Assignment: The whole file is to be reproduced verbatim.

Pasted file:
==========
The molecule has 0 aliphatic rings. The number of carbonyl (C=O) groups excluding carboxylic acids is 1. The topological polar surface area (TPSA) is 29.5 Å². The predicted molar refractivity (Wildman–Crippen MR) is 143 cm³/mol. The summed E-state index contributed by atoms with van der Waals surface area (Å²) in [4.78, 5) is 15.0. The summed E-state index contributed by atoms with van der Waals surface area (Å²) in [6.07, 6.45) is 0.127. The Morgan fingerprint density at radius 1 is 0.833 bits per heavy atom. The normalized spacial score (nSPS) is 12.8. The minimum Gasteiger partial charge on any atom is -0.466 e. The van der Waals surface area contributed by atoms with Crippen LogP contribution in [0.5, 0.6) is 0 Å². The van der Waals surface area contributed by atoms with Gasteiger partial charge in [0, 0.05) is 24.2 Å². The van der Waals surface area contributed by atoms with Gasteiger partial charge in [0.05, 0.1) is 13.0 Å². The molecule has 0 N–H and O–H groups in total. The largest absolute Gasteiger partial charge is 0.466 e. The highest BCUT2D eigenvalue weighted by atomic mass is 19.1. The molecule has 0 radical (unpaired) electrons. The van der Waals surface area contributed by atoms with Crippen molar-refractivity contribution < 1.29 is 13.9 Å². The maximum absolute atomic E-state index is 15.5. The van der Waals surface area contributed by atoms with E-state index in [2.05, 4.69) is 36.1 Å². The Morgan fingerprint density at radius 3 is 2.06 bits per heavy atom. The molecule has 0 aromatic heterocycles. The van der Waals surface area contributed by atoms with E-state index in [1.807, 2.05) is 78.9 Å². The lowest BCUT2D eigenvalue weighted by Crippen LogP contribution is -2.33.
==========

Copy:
The molecule has 0 aliphatic rings. The number of carbonyl (C=O) groups excluding carboxylic acids is 1. The topological polar surface area (TPSA) is 29.5 Å². The predicted molar refractivity (Wildman–Crippen MR) is 143 cm³/mol. The summed E-state index contributed by atoms with van der Waals surface area (Å²) in [4.78, 5) is 15.0. The summed E-state index contributed by atoms with van der Waals surface area (Å²) in [6.07, 6.45) is 0.127. The Morgan fingerprint density at radius 1 is 0.833 bits per heavy atom. The normalized spacial score (nSPS) is 12.8. The minimum Gasteiger partial charge on any atom is -0.466 e. The van der Waals surface area contributed by atoms with Crippen LogP contribution in [0.5, 0.6) is 0 Å². The van der Waals surface area contributed by atoms with Gasteiger partial charge in [0, 0.05) is 24.2 Å². The van der Waals surface area contributed by atoms with Gasteiger partial charge in [0.05, 0.1) is 13.0 Å². The molecule has 0 N–H and O–H groups in total. The largest absolute Gasteiger partial charge is 0.466 e. The highest BCUT2D eigenvalue weighted by atomic mass is 19.1. The molecule has 0 radical (unpaired) electrons. The van der Waals surface area contributed by atoms with Crippen molar-refractivity contribution < 1.29 is 13.9 Å². The maximum absolute atomic E-state index is 15.5. The van der Waals surface area contributed by atoms with E-state index in [2.05, 4.69) is 36.1 Å². The Morgan fingerprint density at radius 3 is 2.06 bits per heavy atom. The molecule has 0 aromatic heterocycles. The van der Waals surface area contributed by atoms with E-state index in [1.807, 2.05) is 78.9 Å². The lowest BCUT2D eigenvalue weighted by Crippen LogP contribution is -2.33.